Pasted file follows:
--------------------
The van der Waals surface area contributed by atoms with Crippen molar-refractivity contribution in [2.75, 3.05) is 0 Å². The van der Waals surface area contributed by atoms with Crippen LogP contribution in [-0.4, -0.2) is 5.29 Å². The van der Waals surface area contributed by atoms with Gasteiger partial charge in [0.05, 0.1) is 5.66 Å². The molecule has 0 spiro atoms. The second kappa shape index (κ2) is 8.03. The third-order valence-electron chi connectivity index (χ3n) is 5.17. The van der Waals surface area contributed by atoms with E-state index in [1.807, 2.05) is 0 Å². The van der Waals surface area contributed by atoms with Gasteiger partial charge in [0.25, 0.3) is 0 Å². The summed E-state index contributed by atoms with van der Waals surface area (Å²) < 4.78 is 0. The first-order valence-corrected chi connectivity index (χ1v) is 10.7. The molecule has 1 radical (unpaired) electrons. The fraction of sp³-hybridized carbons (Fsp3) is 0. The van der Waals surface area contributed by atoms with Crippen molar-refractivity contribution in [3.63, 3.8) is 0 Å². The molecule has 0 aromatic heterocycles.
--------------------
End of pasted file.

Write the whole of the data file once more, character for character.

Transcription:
The van der Waals surface area contributed by atoms with Crippen molar-refractivity contribution in [2.75, 3.05) is 0 Å². The van der Waals surface area contributed by atoms with Crippen LogP contribution in [-0.4, -0.2) is 5.29 Å². The van der Waals surface area contributed by atoms with Gasteiger partial charge in [0.05, 0.1) is 5.66 Å². The molecule has 0 spiro atoms. The second kappa shape index (κ2) is 8.03. The third-order valence-electron chi connectivity index (χ3n) is 5.17. The van der Waals surface area contributed by atoms with E-state index in [1.807, 2.05) is 0 Å². The van der Waals surface area contributed by atoms with Gasteiger partial charge in [0.25, 0.3) is 0 Å². The summed E-state index contributed by atoms with van der Waals surface area (Å²) < 4.78 is 0. The first-order valence-corrected chi connectivity index (χ1v) is 10.7. The molecule has 1 radical (unpaired) electrons. The fraction of sp³-hybridized carbons (Fsp3) is 0. The van der Waals surface area contributed by atoms with Crippen molar-refractivity contribution in [3.63, 3.8) is 0 Å². The molecule has 0 aromatic heterocycles.